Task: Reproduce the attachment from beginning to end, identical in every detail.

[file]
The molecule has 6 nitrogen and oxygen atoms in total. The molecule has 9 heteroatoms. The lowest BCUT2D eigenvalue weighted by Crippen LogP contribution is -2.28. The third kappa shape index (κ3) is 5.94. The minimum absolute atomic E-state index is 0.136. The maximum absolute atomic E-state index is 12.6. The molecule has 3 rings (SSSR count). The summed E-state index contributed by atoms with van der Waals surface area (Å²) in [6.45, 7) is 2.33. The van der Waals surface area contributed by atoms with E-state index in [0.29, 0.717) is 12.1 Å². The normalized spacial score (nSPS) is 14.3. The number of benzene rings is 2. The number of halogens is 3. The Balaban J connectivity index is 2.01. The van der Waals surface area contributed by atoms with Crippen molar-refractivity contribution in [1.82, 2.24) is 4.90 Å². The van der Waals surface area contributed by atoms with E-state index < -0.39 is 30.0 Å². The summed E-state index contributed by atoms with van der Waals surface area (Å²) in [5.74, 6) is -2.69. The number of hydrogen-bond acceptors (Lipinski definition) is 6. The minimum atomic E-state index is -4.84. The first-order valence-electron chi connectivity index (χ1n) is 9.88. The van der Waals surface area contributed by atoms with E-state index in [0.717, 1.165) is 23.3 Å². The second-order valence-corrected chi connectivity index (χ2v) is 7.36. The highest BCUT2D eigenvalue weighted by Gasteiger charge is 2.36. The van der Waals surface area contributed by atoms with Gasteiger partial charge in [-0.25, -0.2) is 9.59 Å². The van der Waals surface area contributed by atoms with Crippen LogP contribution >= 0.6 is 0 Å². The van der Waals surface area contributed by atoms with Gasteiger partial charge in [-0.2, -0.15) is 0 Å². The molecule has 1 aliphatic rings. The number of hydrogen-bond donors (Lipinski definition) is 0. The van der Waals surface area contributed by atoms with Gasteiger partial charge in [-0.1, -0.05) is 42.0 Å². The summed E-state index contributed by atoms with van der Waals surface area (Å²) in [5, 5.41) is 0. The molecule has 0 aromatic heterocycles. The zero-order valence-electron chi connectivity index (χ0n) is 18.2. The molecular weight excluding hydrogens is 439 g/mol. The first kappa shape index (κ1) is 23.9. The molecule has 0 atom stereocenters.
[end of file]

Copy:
The molecule has 6 nitrogen and oxygen atoms in total. The molecule has 9 heteroatoms. The lowest BCUT2D eigenvalue weighted by Crippen LogP contribution is -2.28. The third kappa shape index (κ3) is 5.94. The minimum absolute atomic E-state index is 0.136. The maximum absolute atomic E-state index is 12.6. The molecule has 3 rings (SSSR count). The summed E-state index contributed by atoms with van der Waals surface area (Å²) in [6.45, 7) is 2.33. The van der Waals surface area contributed by atoms with E-state index in [0.29, 0.717) is 12.1 Å². The normalized spacial score (nSPS) is 14.3. The number of benzene rings is 2. The number of halogens is 3. The Balaban J connectivity index is 2.01. The van der Waals surface area contributed by atoms with Crippen molar-refractivity contribution in [1.82, 2.24) is 4.90 Å². The van der Waals surface area contributed by atoms with E-state index < -0.39 is 30.0 Å². The summed E-state index contributed by atoms with van der Waals surface area (Å²) in [5.74, 6) is -2.69. The number of hydrogen-bond acceptors (Lipinski definition) is 6. The minimum atomic E-state index is -4.84. The first-order valence-electron chi connectivity index (χ1n) is 9.88. The van der Waals surface area contributed by atoms with E-state index in [0.717, 1.165) is 23.3 Å². The second-order valence-corrected chi connectivity index (χ2v) is 7.36. The highest BCUT2D eigenvalue weighted by Gasteiger charge is 2.36. The van der Waals surface area contributed by atoms with Gasteiger partial charge in [-0.25, -0.2) is 9.59 Å². The van der Waals surface area contributed by atoms with Crippen LogP contribution >= 0.6 is 0 Å². The van der Waals surface area contributed by atoms with Gasteiger partial charge in [-0.2, -0.15) is 0 Å². The molecule has 1 aliphatic rings. The number of hydrogen-bond donors (Lipinski definition) is 0. The van der Waals surface area contributed by atoms with Gasteiger partial charge in [-0.1, -0.05) is 42.0 Å². The summed E-state index contributed by atoms with van der Waals surface area (Å²) in [5, 5.41) is 0. The molecule has 0 aromatic heterocycles. The zero-order valence-electron chi connectivity index (χ0n) is 18.2. The molecular weight excluding hydrogens is 439 g/mol. The first kappa shape index (κ1) is 23.9. The molecule has 0 atom stereocenters.